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Mark Reid
Mark Reidhttps://www.zensammich.com/
Mark Reid is the host of the Zen Sammich podcast. Previously, he was an English professor at Kanagawa University, Tokyo University of Science, and Ritsumeikan Asia Pacific University. He was also an attorney for 10 years, first as an Assistant District Attorney in New York state, and later worked in Securities Law for a large firm in Birmingham, Alabama. He now lives in the countryside of Japan and makes washi (traditional Japanese paper) for a living with his wife, Haruka. A graduate of the University of Alabama in political science and religion, with an MA from Florida State University in philosophy and ethics, and a JD from Syracuse University College of Law, he has a diversified background that through diligence and good fortune has taken him all over the world, including residential stints in Greece, England, and South Korea.

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3 CONVERSATIONS

  1. I enjoyed this article alot. I think we all can use some Kaizen. I believe I do strive to do things better each time. There is always room fir improvement. No matter if it’s on the job or your personal life relationships ect.
    lkigai is a life long search and journey. I don’t know if we ever know what it is. But I know I have always wondered and I try to do my best each day to do something good. Perhaps I will never know my lkigai. But I will continue to do what I enjoy and not give into a feeble mind because I do believe if we fund purpose we do live longer. Great article

    • Thanks so much for your kindness and observations, Eva Marie. I don’t know if it’s that we never know what our ikigai is or if it is more like we have several ikigais and the change or evolve overtime.

      In the first official episode I did of my podcast – a short 7 minute solo episode entitled “The Meaning and Purpose of Life” (not bad, being able to answer those two questions in 7 minutes, huh?) – I mention that I have several ikigais. Some of them relatively small, minor things. And some are larger, more grandiose ikigais.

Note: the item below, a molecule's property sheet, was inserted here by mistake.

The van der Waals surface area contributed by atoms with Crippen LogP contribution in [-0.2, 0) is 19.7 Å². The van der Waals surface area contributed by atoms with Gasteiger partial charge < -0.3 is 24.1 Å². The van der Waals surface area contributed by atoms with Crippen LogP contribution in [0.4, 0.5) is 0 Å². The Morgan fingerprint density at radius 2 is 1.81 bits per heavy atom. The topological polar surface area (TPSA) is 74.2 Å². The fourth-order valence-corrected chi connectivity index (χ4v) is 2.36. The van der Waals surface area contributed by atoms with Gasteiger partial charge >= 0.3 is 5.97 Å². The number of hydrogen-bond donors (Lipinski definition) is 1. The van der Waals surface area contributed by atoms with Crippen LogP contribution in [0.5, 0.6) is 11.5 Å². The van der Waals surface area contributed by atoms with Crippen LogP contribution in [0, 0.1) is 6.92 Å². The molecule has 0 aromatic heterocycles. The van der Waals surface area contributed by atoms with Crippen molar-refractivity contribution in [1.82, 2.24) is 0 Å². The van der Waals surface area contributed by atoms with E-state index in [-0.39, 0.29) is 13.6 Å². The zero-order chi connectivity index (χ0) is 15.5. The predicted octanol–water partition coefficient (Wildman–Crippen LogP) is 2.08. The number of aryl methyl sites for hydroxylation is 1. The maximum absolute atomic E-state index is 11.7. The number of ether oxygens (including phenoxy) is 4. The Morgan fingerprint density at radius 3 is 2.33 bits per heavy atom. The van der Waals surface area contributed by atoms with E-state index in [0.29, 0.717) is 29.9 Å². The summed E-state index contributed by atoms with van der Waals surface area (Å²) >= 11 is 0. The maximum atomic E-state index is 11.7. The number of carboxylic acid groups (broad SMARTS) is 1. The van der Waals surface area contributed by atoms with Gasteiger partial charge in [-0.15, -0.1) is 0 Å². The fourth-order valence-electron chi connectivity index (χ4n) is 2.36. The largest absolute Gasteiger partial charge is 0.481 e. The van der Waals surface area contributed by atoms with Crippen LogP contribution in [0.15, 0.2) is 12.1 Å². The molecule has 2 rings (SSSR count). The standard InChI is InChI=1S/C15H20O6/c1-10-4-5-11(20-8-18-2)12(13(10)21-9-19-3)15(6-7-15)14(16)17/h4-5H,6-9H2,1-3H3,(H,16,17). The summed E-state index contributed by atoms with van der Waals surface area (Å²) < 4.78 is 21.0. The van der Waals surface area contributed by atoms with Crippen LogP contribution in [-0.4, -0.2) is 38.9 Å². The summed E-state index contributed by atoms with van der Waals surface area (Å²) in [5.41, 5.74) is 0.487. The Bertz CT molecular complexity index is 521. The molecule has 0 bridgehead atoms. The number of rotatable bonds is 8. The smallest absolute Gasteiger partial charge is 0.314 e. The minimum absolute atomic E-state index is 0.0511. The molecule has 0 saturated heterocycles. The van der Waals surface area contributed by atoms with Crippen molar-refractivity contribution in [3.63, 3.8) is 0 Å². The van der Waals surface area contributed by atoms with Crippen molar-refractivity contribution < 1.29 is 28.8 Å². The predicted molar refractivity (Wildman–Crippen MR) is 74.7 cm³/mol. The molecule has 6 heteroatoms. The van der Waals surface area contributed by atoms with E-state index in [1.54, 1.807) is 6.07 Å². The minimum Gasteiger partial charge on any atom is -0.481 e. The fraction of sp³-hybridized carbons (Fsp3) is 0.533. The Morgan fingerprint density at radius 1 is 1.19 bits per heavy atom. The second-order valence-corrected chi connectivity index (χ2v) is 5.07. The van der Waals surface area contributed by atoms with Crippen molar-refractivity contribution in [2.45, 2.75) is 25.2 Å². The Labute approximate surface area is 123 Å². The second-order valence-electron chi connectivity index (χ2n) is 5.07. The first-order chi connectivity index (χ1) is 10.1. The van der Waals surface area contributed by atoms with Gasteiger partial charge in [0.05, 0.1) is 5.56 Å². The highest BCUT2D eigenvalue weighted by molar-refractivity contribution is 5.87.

I guess there are a lot of different angles you could look at it from, but in the end the idea is essentially this: what motivates you to get out of bed TODAY? And, it is best to always have that answer ready before you go to sleep the night before. Thanks again, Eva Marie.

    • Thanks so much for your kindness and observations, Eva Marie. I don’t know if it’s that we never know what our ikigai is or if it is more like we have several ikigais and the change or evolve overtime.

      In the first official episode I did of my podcast – a short 7 minute solo episode entitled “The Meaning and Purpose of Life” (not bad, being able to answer those two questions in 7 minutes, huh?) – I mention that I have several ikigais. Some of them relatively small, minor things. And some are larger, more grandiose ikigais.

      I guess there are a lot of different angles you could look at it from, but in the end the idea is essentially this: what motivates you to get out of bed TODAY? And, it is best to always have that answer ready before you go to sleep the night before. Thanks again, Eva Marie.